Once upon a time, words like these were well-protected by our Constitutional right to free speech. It appeared that the dark prophesy uttered by the media was indeed true: everything had changed.

Powerful men like John Ashcroft, who inspired the deepest mistrust in us, demanded an enormous latitude with our civil liberties. We knew him of old, and shuddered at the thought of such a man wielding so much power over our very freedom. Once upon a time, the powers he was asking for were beyond comprehension. But, again, everything had changed.

As a leader, Bush himself showed demonstrable and dangerous flaws. He appeared helpless to do anything other than refer to the crisis as a struggle between good and evil, as a Crusade. The very word inflamed virtually the entire Muslim world, and rightfully so.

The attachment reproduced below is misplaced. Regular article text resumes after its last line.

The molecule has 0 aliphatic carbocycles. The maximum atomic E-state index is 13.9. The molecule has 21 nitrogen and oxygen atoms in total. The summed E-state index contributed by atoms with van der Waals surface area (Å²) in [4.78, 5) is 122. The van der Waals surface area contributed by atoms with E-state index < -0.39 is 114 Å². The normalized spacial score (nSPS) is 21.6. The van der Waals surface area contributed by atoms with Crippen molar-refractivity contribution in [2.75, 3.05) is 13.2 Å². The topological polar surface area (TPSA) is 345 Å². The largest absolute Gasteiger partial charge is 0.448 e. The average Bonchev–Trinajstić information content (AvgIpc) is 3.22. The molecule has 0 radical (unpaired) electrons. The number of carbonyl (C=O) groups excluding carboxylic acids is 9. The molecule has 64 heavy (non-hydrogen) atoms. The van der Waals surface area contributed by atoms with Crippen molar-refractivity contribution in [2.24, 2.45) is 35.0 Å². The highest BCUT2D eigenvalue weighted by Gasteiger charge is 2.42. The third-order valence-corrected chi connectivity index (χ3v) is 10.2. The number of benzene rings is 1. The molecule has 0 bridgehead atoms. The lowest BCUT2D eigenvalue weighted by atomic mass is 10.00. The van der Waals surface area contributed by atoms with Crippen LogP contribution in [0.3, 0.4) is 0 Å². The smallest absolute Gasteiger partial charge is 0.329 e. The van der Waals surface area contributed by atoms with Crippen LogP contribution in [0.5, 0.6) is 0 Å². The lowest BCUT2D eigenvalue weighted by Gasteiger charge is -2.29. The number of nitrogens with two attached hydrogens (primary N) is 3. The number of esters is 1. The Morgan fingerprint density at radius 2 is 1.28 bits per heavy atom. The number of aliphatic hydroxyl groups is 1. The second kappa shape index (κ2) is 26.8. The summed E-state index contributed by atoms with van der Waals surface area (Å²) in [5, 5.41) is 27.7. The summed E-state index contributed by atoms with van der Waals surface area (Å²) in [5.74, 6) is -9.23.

He described our attackers as being opposed to our freedoms, assisting in the broadening of an already endemic case of national amnesia and ignorance regarding the very history that tragically helped to drive those wretched madmen to act as they did.

Before September 11th, those of us who actively opposed George W. Bush did so because were offended by the very idea that an election could be so conspicuously stolen out from under the American people. We opposed him because we feared that a man capable of such a nefarious act was capable of virtually anything. If votes no longer count in America, then freedom itself stood in peril.

All of our nightmares appear to be coming true. Our freedom to speak as we wish is under assault. In the media's rush to beat the battle drum, our national discourse has narrowed even further than what had been before. This is no small feat.